Please use this identifier to cite or link to this item:
Title: Studies Towards Development of Improved Modelling and Scale-Up Procedures for Dense-Phase Pneumatic Conveying of Fine Powders
Authors: Sharma, Kapil
Supervisor: Mallick, S.S.
Mittal, Anu
Keywords: Pneumatic conveying;dense-phase;fine powder;solids friction;modelling;validation
Issue Date: 18-Feb-2020
Abstract: This thesis aims to provide an improved model for solids friction factor and particle velocity for fluidized dense-phase pneumatic conveying of fine powders. Due to the highly turbulent and concentrated moving dunes, only limited progress has been attained so far towards understanding the flow mechanism of fluidized dense-phase pneumatic conveying of fine powders. A new test facility has been developed for the pneumatic conveying of fine powders. Fine powders such as cement and fly ash were tested for their apparent rheology in a rotational powder rheology tester. Tests were carried out with different rotational speeds and fluidization air quantities. Governing equations for solids-gas flow for fluidized dense-phase pneumatic conveying of powders have been developed considering one-directional steady-state flow, and the same were solved by using Fourth-fifth-order Runge-Kutta-Fehlberg (RKF45) method for various solids flow and airflow rates for constant and variable fluidized bulk densities to determine particle and actual gas velocities. The results have shown an increasing trend of particle and actual gas velocities and decreasing trend of solids volumetric concentration in the direction of flow. From the numerically obtained values, a model for particle velocity has been obtained using solids loading ratio, dimensionless velocity, dimensionless diameter and dimensionless density terms covering flow, pipe and particle properties. An improved model for solids friction factor has been developed by incorporating an additional collision term representing energy loss due to particle-particle impact during conveying. The new solids friction factor model has been validated by using it to predict total pipeline pressure drop for length and diameter scale-up conditions and comparing the predicted pneumatic conveying characteristics against the experimental plots. The results confirm the improved prediction capability of the new solids friction factor model. The model has been further improved by incorporating apparent powder rheology terms in the expression for solidsv friction factor model. Two different formats for modelling solids friction factor were evaluated; one format is scientifically more appropriate, whereas the other format provides practical convenience of testing and modelling. A comprehensive scale-up evaluation has shown that the format with convenience can provide satisfactory results from an industrial design point of view.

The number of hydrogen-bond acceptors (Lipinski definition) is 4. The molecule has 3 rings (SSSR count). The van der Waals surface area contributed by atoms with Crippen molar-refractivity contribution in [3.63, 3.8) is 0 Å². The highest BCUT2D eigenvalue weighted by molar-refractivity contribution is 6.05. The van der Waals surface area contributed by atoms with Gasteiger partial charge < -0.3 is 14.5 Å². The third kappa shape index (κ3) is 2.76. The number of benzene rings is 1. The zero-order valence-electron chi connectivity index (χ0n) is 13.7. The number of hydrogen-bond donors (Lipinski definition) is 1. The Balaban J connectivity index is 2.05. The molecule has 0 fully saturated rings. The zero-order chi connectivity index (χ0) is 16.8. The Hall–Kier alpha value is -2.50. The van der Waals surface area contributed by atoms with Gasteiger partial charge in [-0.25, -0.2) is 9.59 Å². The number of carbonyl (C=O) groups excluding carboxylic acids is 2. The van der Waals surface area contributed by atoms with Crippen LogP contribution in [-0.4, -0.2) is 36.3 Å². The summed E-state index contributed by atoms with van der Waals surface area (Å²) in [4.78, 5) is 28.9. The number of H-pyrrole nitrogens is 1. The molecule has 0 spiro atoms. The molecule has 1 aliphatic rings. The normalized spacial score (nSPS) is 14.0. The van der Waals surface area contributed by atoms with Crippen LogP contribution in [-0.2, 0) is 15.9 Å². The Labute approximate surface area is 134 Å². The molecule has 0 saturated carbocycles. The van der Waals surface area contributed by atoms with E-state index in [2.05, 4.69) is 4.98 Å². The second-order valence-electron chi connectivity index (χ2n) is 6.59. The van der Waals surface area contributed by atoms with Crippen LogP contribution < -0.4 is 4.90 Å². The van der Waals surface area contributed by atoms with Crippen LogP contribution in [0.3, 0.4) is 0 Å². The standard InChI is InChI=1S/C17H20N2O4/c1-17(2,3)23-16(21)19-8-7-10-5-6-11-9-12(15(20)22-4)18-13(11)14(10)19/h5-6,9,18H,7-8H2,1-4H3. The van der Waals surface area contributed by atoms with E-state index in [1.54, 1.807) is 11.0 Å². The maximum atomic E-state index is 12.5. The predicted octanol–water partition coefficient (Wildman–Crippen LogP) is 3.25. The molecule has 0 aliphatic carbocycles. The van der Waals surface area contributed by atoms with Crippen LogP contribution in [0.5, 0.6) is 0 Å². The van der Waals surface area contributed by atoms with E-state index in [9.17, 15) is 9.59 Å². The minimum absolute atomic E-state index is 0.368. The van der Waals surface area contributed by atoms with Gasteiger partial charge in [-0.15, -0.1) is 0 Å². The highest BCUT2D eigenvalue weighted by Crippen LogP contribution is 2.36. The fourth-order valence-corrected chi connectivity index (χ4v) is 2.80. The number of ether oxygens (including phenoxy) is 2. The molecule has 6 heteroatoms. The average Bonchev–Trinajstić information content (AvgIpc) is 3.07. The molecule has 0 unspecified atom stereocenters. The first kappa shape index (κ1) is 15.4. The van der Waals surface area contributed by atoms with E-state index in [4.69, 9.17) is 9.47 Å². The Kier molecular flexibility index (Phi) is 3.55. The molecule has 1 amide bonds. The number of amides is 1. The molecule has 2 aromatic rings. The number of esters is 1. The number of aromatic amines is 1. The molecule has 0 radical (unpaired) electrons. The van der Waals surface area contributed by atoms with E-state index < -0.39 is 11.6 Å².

Appears in Collections:Doctoral Theses@MED

Files in This Item:
File Description SizeFormat 
Kapil Sharma_901508009_MED_PhD Thesis.pdf8.72 MBAdobe PDFThumbnail

Items in DSpace are protected by copyright, with all rights reserved, unless otherwise indicated.